Archivists Spencer Howard and Matt Schaefer brought the manuscript from the vault, laid it on a research table in the reading room, and ordered me to “glove up.” Pulling on white cotton gloves, I gingerly touched the manuscript just as I had carefully explored the Pioneer Girl manuscript six years earlier. As with her autobiography, Wilder had written this adult novel of the first years of her marriage in pencil on cheap, wide-lined school tablets. Overall, however, the manuscript, and especially the first tablet, is in much rougher shape than the original Pioneer Girl manuscript, with strike-overs and eraser holes rubbed into the cheap paper. In a seemingly helter-skelter fashion, Wilder had appended text, crossed it out, and covered it over with scraps of paper, leaving a puzzle for researchers to decipher. In contrast, the extant tablets of Pioneer Girl are clean, with almost no strike outs or false starts and clear instructions for following the author’s intentions. Wilder’s care with that manuscript compared to the haphazard nature of this one confirms my speculation that the original Pioneer Girl is a fair copy prepared for her typist. It is not a first or working draft as “The First Three Years” manuscript clearly is.1
Through special fundraising efforts, the Hoover library staff has had “The First Three Years” treated for acidity and stored in acid-free wrappers. Damaged pages have been stabilized, and the three tablets of the manuscript are housed in a specially made case. It is a beautiful presentation. Congratulations to the staff at the library for their foresight in preserving this important manuscript for future generations of Wilder scholars.
Nancy Tystad Koupal
1. Nancy Tystad Koupal and Rodger Hartley, “Editorial Procedures,” in Pioneer Girl: The Annotated Autobiography, ed. Pamela Smith Hill (Pierre: South Dakota Historical Society Press, 2014), p. lxv. Some of Wilder’s other remaining manuscripts, especially those of Little House on the Prairie, are clearly first or working drafts as well, showing the same characteristics as “The First Three Years.” Others, like Pioneer Girl, are fair copies prepared for the typist.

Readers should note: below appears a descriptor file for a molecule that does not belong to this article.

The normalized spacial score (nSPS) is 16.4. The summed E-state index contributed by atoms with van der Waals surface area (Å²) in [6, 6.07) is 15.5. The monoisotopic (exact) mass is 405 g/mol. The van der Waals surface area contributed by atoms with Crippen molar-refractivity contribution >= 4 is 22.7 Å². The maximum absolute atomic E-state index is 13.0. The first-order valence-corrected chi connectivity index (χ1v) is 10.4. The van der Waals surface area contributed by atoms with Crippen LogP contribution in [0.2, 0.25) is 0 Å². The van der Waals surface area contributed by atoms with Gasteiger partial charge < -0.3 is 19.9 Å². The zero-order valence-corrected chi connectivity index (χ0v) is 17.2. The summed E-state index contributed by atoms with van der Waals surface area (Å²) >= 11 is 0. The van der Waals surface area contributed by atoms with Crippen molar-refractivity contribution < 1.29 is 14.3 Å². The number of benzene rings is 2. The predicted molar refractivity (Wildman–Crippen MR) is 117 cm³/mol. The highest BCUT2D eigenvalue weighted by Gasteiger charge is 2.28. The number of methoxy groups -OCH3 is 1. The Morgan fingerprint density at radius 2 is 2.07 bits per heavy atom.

The process of western migration in the nineteenth century resembles an avalanche rolling down the sides of a thousand social networks. Here’s how it works: somebody moves out to the newest frontier, survives the winter, and writes back to all their friends and relations. “Come away I say! The water’s fine!” And lo, the smitten readers pack their belongings and jostle into the sunset.
The Charles and Caroline Ingalls family is a good example of this process. They moved to Iowa to go into business with some acquaintances who had bought a hotel. They moved to Dakota to work with family members on their railroad-grading contract. Charles wanted to move to Oregon because some fellow he met once in 1876 said the bees liked it better out there, but Caroline finally put a stop to his wanderlust.
If you could draw a vector on a map to show every move made by every family during this era of settlement, the lines would not be randomly distributed. Many of them would cluster together and form streams, particularly along railroads.
This isn’t really news, of course; once one gets past the idea of the Totally Independent Pioneer—a legend that Laura Ingalls Wilder herself did much to craft—it’s really quite obvious that people followed friends and family in their movements. Examples of this aggregate motion lie just under the surface of Pioneer Girl: The Annotated Autobiography.